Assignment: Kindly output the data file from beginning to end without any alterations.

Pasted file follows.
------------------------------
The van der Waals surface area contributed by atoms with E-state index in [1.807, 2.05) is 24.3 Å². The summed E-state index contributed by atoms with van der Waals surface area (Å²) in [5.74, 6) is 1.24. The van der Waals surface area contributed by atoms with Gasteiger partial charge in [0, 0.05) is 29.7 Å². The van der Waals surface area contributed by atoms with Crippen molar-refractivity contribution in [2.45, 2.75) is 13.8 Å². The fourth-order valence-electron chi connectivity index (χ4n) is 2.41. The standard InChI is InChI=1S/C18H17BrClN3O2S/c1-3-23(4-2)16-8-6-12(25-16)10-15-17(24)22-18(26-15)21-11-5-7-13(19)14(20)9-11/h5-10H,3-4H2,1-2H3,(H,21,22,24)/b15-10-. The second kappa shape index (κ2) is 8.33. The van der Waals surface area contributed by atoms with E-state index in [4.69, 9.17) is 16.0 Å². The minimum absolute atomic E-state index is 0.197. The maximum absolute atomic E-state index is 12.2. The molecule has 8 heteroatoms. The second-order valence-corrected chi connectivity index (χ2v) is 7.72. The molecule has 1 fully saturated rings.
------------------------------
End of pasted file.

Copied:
The van der Waals surface area contributed by atoms with E-state index in [1.807, 2.05) is 24.3 Å². The summed E-state index contributed by atoms with van der Waals surface area (Å²) in [5.74, 6) is 1.24. The van der Waals surface area contributed by atoms with Gasteiger partial charge in [0, 0.05) is 29.7 Å². The van der Waals surface area contributed by atoms with Crippen molar-refractivity contribution in [2.45, 2.75) is 13.8 Å². The fourth-order valence-electron chi connectivity index (χ4n) is 2.41. The standard InChI is InChI=1S/C18H17BrClN3O2S/c1-3-23(4-2)16-8-6-12(25-16)10-15-17(24)22-18(26-15)21-11-5-7-13(19)14(20)9-11/h5-10H,3-4H2,1-2H3,(H,21,22,24)/b15-10-. The second kappa shape index (κ2) is 8.33. The van der Waals surface area contributed by atoms with E-state index in [4.69, 9.17) is 16.0 Å². The minimum absolute atomic E-state index is 0.197. The maximum absolute atomic E-state index is 12.2. The molecule has 8 heteroatoms. The second-order valence-corrected chi connectivity index (χ2v) is 7.72. The molecule has 1 fully saturated rings.